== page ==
Underground Martian Ice Deposit Exposed at Scarp

January 11, 2018

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Figure 1
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A cross-section of a thick sheet of underground ice is exposed at the steep slope (or scarp) that appears bright blue in this enhanced-color view from the High Resolution Imaging Science Experiment (HiRISE) camera on NASA's Mars Reconnaissance Orbiter.

The view covers an area about 550 yards (500 meters) wide. Figure 1 includes a 100-meter (109-yard) scale bar. North is toward the top. The upper third of the image shows level ground that is about 140 yards (130 meters) higher in elevation than the ground in the bottom third. In between, the scarp descends sharply, exposing about 260 vertical feet (80 vertical meters) of water ice.

Color is exaggerated to make differences in surface materials easier to see. The presence of exposed water ice at this site was confirmed by observation with the same orbiter's Compact Reconnaissance Imaging Spectrometer for Mars (CRISM).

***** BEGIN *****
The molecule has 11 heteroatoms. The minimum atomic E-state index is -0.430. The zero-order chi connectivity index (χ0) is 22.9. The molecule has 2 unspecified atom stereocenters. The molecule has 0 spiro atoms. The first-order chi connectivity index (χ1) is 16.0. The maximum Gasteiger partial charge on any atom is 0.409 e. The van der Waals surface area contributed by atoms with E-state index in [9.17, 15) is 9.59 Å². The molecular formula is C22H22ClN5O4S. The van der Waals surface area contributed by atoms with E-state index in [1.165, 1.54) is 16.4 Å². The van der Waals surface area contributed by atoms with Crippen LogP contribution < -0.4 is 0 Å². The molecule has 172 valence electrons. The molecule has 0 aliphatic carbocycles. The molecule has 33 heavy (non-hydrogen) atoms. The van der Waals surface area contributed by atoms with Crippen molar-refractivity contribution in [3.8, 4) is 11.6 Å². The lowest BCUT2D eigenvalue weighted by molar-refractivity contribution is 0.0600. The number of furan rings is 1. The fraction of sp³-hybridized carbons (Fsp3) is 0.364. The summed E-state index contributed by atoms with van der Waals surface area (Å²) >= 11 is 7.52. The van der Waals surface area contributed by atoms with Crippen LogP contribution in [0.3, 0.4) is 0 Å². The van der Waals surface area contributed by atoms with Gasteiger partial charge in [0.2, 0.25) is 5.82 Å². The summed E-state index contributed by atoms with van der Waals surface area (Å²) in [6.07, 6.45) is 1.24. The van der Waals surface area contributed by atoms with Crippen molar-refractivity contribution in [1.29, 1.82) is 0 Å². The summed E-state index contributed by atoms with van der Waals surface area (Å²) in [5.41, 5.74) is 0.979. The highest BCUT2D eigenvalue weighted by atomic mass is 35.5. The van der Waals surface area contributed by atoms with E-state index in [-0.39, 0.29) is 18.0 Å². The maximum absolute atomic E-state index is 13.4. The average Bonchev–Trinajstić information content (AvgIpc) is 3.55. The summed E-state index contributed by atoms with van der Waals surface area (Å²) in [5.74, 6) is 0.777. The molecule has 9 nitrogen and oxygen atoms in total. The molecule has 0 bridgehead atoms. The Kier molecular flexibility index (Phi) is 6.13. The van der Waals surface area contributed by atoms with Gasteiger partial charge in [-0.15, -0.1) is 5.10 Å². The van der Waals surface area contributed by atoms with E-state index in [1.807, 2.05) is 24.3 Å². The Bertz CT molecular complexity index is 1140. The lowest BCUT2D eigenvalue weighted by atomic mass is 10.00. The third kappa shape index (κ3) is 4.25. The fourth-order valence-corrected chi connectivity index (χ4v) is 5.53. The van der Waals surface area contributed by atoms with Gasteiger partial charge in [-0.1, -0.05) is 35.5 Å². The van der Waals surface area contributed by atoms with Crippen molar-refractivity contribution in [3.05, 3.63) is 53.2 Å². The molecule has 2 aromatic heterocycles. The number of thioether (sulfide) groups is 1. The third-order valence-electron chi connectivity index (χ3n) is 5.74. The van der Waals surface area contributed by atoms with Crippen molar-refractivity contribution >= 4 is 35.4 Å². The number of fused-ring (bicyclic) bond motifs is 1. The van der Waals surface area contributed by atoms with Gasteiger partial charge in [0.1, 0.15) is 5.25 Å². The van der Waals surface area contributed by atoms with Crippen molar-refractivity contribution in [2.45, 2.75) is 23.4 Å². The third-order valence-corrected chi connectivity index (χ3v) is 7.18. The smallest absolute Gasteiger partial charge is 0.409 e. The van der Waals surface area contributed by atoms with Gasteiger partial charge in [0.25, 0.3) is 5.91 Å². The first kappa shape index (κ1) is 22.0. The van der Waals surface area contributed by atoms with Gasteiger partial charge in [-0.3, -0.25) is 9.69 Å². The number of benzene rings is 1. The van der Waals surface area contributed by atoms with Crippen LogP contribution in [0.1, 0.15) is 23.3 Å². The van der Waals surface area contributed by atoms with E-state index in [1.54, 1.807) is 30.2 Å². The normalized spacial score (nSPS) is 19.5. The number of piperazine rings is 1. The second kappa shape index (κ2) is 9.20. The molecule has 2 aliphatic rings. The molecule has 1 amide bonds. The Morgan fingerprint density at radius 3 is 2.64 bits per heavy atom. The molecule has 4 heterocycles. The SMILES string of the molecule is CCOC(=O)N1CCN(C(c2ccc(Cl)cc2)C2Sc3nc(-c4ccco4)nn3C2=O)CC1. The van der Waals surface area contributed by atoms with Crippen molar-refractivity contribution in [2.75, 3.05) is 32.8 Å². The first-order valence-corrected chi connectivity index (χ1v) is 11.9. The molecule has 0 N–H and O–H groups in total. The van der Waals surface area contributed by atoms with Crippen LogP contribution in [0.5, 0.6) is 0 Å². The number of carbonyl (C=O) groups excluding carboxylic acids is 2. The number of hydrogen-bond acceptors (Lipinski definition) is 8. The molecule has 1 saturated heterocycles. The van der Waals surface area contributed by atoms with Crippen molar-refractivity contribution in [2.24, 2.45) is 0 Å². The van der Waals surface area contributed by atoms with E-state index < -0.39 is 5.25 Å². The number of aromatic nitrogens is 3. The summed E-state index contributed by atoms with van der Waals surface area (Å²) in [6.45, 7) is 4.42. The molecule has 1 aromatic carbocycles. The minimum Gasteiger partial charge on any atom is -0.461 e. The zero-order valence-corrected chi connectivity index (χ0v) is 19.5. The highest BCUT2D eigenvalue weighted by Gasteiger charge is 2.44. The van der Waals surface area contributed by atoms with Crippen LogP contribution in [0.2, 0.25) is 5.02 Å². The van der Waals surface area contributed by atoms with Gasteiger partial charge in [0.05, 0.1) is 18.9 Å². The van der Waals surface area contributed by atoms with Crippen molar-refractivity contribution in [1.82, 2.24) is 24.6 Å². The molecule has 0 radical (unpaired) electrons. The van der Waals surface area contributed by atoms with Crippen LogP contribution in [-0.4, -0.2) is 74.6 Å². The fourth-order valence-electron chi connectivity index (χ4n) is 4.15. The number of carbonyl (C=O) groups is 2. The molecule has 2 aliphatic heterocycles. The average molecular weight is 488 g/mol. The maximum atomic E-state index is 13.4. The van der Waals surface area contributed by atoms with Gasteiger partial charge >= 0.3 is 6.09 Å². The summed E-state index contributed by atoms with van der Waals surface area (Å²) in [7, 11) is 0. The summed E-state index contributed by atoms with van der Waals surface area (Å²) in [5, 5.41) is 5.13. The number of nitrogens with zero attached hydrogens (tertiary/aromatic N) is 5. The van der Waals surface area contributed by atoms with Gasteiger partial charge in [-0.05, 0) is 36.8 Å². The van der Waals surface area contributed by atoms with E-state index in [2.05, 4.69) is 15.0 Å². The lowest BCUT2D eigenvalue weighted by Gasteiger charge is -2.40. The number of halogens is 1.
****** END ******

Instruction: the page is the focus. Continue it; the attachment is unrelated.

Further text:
In January 2018, in the journal Science, researchers reported finding and studying eight such ice-exposing scarps in the middle latitudes of Mars. The presence of vast underground ice deposits in Mars' middle latitudes was known previously. The report of unusual sites where they are exposed provides new information about their depth and layering. It also identifies potential water resources for future Mars missions and possibilities for studying Martian climate history by examining the ice layers holding a record of past climate cycles. The ice may have been deposited as snow when the tilt of Mars' rotation axis was greater than it is now.

A zoomed-out view showing more context of this site is at PIA22078. Both views are products from HiRISE observation ESP_022389_1230, made on May 7, 2011, at 56.6 degrees south latitude, 114.1 degrees east longitude.

The University of Arizona, Tucson, operates HiRISE, which was built by Ball Aerospace & Technologies Corp., Boulder, Colorado. NASA's Jet Propulsion Laboratory, a division of Caltech in Pasadena, California, manages the Mars Reconnaissance Orbiter Project for NASA's Science Mission Directorate, Washington.

Credit

NASA/JPL-Caltech/UA/USGS

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